That pivotal scene from Paddy Chayefsky's prescient 1976 media satire Network sprung to mind when lowbrow radio clown Kyle Sandilands revved up the outrage machine again this week and was rewarded with buckets worth of free publicity for his troubles.
The speech above is delivered by network executive Arthur Jensen, who drags broadcasting demagogue Howard Beale into the company boardroom to remind him how capitalism works. Beale had "meddled with the primal forces of nature" by venting on air about a contested Saudi takeover of the network, Jensen said, and needed to remember that his primary role was to amuse people, or least distract them.
And distracted we are for a few days this week as the shockjock ritual is played out once more. The actors may change - whether it be Alan Jones or Andrew Bolt or Sandilands - but the narrative arc is the same: Media loudmouth sprays sexist and/or racist bile, sparks revulsion and calls for their silencing, retreats to martyr pose, protests about "free speech" and eats up acres of newsprint, air time and social media space for a few days. Mission accomplished.
There have always been media figures who courted controversy. But the venom was traditionally in the service of a particular end. Now the circus is an end in itself. The advertisers and station owners are not interested in the message, they just want a noise - any noise - so long as it pulls in sufficient eyes and ears to look at and listen to the ads.
Some might say it has backfired in Sandilands' case, with major sponsors pulling their support. But consider this: The man is ubiquitous right now - he even featured on the 7.30 Report, whose crusty audience is a million miles from the politically switched-off Today FM demographic that thrills to such fearless broadcasts as Kyle and Jackie "hanging with the Kardashians".
So one could reasonably wager that, if anything, Kyle's currency has gone up. The fact is audiences are so splintered and entertainment and information sources so diverse these days, that anyone who can command an audience, for any reason, will be courted - if even after a mandatory period in media Siberia.
If you want further evidence of the desperation of the mainstream media money mandarins for manufactured controversy, look at the Ten Network's recent hiring for $NZ1 million of "controversial" Kiwi breakfast broadcaster Paul Henry, whose claim to fame was being sacked by NZ network TV3 for wetting himself on air about the name of an Indian government minister.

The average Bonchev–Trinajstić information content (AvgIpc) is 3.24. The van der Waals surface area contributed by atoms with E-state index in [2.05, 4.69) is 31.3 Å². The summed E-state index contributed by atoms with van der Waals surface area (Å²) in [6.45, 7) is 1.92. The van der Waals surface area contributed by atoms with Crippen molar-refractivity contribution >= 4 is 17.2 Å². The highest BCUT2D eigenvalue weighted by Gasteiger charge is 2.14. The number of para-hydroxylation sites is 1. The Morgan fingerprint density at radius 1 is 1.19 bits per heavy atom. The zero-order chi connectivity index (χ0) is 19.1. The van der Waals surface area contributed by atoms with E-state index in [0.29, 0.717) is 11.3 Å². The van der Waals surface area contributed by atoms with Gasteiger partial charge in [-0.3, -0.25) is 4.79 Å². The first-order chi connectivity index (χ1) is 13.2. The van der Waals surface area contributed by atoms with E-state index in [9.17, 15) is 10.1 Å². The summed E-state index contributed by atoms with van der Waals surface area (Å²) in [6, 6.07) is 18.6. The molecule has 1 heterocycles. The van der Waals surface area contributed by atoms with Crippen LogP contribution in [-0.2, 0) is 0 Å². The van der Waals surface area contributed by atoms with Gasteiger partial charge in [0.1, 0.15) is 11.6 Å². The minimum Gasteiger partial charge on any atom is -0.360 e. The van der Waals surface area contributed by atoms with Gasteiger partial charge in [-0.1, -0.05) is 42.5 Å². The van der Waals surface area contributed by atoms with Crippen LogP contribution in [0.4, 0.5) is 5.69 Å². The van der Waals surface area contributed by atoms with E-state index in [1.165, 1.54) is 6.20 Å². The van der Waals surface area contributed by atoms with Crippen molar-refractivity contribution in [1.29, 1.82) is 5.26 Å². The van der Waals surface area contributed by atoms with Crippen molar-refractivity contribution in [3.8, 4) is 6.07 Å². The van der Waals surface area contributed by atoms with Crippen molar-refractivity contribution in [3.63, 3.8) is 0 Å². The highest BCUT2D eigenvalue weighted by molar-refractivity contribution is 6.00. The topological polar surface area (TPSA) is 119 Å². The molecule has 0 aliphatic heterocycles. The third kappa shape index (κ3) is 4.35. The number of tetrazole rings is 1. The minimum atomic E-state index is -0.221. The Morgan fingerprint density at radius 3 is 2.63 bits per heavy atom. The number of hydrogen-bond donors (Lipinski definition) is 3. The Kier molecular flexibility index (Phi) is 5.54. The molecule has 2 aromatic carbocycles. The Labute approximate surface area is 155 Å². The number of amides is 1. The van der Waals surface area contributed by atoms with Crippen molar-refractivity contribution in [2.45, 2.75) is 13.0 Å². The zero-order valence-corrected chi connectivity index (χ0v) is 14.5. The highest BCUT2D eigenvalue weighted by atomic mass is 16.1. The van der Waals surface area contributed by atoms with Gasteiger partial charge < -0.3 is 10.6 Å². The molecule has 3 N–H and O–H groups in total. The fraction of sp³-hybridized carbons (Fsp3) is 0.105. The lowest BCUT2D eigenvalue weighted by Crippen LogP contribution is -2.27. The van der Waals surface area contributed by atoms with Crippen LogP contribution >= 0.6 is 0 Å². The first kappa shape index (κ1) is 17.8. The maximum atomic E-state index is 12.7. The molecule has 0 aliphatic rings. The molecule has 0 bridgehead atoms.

"Paul is exactly what we've been after for Breakfast," said Ten's chief programming officer David Mott. "He's cheeky, mischievous and unapologetically forthright, just like Ten's viewers. While you can't ever be sure what Paul will do, when he's on air, you know he's going to tackle the elephant in the room."Yes, elephants. Big and brave elephant hunters,not afraid to tackle the herds of threatening beasts whose presence most of us are afraid to confront: Elephant men like Paul Henry, who fearlessly snickers on air because someone has a funny sounding name. Elephant men like radio "personality" Sandilands, calling a female critic a "fat slag" and threatening to hunt her down. Or the biggest elephant hunter of them all, Alan Jones, Order of Australia, calling for our female prime minister to be stuffed into a sack and drowned at sea.
Network Boss:"All necessities provided, all anxieties tranquilized, all boredom amused. And I have chosen you, Mr. Beale, to preach this evangel."
Howard Beale: "Why me?"
Network Boss: "Because you are on television, dummy."
(PS: If this is all too depressing, Kyle and Kittens sums it up from a pictorial angle)